Well, those are a few of my scene-setting necessitites. If I can get them…well, then mentally, I’m more primed to write. Anyone else have a good recipe for setting the “write” mood?

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Posted in Romance on March 9th, 2006 by Cynthia Eden

eHarlequin has posted the writing guidelines for the new Nocturne line! The editors are looking for strong, sensual paranormal tales with powerful alpha males and strong females.

Books by Christine Feehan, Maggie Shayne, and Sherrilyn Kenyon are listed as examples of what the editors want in terms of story lines.

Submissions (query, synopsis, first 3 chapters) should be sent to:

Tara Gavin
Silhouette Nocturne
233 Broadway, Suite 1001
New York, New York 10279

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Writing Space

Posted in Romance on March 9th, 2006 by Cynthia Eden

Where do you write? Do you have a perfectly arranged writing desk that sits in a cozy corner somewhere? Or is your desk currently hidden under about two feet of printed manuscript pages?

Me…well, I have a home office that I share with the hubby. Got a nice desk, several bookshelves full of reference material. Or at least, I had all that–there’s so much junk in my area now that I think mean little gnomes must have come and stolen my books and my once faithful desk! Now, I write on my laptop any place that I can–the couch, the kitchen table, the recliner. If the baby’s quiet, I grab my LT and write! Oh, but I do miss my desk…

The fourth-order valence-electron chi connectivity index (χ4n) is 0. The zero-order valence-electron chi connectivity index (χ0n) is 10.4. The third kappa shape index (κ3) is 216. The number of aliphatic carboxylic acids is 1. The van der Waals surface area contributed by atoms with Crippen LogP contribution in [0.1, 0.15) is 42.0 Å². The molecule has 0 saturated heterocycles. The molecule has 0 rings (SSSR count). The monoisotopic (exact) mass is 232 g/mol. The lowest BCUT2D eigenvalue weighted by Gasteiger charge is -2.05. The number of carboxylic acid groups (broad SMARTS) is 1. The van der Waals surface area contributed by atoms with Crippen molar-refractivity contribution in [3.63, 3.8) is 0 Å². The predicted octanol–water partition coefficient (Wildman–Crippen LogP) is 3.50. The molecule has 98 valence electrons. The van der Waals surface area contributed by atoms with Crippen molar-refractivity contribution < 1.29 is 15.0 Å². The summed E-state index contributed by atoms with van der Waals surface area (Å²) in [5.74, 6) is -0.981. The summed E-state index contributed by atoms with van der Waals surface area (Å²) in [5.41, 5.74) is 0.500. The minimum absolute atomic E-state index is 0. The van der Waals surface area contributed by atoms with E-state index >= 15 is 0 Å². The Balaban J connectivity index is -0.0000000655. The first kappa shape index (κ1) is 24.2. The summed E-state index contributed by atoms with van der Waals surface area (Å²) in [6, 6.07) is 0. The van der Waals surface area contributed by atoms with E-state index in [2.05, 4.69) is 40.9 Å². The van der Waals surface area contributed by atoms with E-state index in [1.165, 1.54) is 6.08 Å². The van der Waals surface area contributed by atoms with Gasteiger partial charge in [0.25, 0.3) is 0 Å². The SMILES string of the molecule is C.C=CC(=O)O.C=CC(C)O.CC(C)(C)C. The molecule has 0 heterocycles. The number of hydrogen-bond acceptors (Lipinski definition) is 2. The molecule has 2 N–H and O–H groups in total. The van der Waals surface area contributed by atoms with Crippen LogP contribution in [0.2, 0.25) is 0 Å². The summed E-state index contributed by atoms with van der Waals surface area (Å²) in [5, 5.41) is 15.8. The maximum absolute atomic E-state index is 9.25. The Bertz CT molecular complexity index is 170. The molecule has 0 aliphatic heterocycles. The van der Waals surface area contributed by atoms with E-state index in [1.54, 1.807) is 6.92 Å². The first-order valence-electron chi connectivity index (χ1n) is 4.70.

Michele Hauf’s blog is currently featuring an assortment of writers’ desks. After looking at the desks, I’ll admit…I feel a lot better about myself. It’s nice to know I’m not the only one who isn’t driven to keep that oh-so-perfect space.

One day soon (yeah, right? who am I kidding?), I plan to clean and reclaim my space. I plan to dust off my old Snoopy writing figurine, clean up my wizened dragon friends, and get back to an organized writing space. Yeah…I’ll do that…someday.

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The First Line

Posted in Romance on March 8th, 2006 by Cynthia Eden

The first line in a book is by far the most important sentence in the entire novel. The first line can instantly hook readers…or it can completely turn them off.

When I’m trying to come up with a new book concept, I always come up with the first line, then I work out the rest of my story. Cause if I can get a strong, powerful first line…well, then everything else falls into place for me.

Each October, Tina Wainscott hosts a “Best First Line‘” contest. I love this contest! I entered it a few years ago and came away with third place and an honorable mention. And I got a lovely autographed book from Tina for my effort. The reason I particularly enjoyed her contest was because I got a chance to just sit down and brainstorm ideas. One wonderful first sentence after the other.

In my idea file, I have tons of first sentences, and someday…I’ll write complete books to go along with them.